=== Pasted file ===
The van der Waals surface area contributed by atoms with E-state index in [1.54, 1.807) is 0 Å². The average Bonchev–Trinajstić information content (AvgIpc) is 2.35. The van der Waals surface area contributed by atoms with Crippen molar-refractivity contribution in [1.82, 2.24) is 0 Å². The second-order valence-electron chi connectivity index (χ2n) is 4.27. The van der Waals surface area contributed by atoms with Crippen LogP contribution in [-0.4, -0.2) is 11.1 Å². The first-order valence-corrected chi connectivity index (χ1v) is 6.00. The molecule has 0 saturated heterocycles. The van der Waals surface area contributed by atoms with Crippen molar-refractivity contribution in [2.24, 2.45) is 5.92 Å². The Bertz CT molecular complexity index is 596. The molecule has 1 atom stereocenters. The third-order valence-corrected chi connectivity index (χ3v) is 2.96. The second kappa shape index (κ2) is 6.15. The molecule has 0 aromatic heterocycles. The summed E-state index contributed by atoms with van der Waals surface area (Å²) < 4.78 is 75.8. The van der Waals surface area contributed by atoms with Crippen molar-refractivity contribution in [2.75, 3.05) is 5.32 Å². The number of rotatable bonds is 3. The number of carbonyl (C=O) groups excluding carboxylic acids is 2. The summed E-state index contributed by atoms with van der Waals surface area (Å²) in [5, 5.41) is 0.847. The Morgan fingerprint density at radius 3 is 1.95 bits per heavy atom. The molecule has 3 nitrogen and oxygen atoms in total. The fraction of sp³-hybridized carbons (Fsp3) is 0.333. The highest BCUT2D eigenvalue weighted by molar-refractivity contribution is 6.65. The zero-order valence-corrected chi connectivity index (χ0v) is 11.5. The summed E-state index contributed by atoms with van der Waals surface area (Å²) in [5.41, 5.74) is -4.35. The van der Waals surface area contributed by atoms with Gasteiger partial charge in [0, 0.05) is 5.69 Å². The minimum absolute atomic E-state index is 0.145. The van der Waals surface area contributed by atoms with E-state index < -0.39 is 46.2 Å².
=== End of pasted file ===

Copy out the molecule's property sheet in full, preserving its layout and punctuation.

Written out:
The van der Waals surface area contributed by atoms with E-state index in [1.54, 1.807) is 0 Å². The average Bonchev–Trinajstić information content (AvgIpc) is 2.35. The van der Waals surface area contributed by atoms with Crippen molar-refractivity contribution in [1.82, 2.24) is 0 Å². The second-order valence-electron chi connectivity index (χ2n) is 4.27. The van der Waals surface area contributed by atoms with Crippen LogP contribution in [-0.4, -0.2) is 11.1 Å². The first-order valence-corrected chi connectivity index (χ1v) is 6.00. The molecule has 0 saturated heterocycles. The van der Waals surface area contributed by atoms with Crippen molar-refractivity contribution in [2.24, 2.45) is 5.92 Å². The Bertz CT molecular complexity index is 596. The molecule has 1 atom stereocenters. The third-order valence-corrected chi connectivity index (χ3v) is 2.96. The second kappa shape index (κ2) is 6.15. The molecule has 0 aromatic heterocycles. The summed E-state index contributed by atoms with van der Waals surface area (Å²) < 4.78 is 75.8. The van der Waals surface area contributed by atoms with Crippen molar-refractivity contribution in [2.75, 3.05) is 5.32 Å². The number of rotatable bonds is 3. The number of carbonyl (C=O) groups excluding carboxylic acids is 2. The summed E-state index contributed by atoms with van der Waals surface area (Å²) in [5, 5.41) is 0.847. The Morgan fingerprint density at radius 3 is 1.95 bits per heavy atom. The molecule has 3 nitrogen and oxygen atoms in total. The fraction of sp³-hybridized carbons (Fsp3) is 0.333. The highest BCUT2D eigenvalue weighted by molar-refractivity contribution is 6.65. The zero-order valence-corrected chi connectivity index (χ0v) is 11.5. The summed E-state index contributed by atoms with van der Waals surface area (Å²) in [5.41, 5.74) is -4.35. The van der Waals surface area contributed by atoms with Gasteiger partial charge in [0, 0.05) is 5.69 Å². The minimum absolute atomic E-state index is 0.145. The van der Waals surface area contributed by atoms with E-state index < -0.39 is 46.2 Å².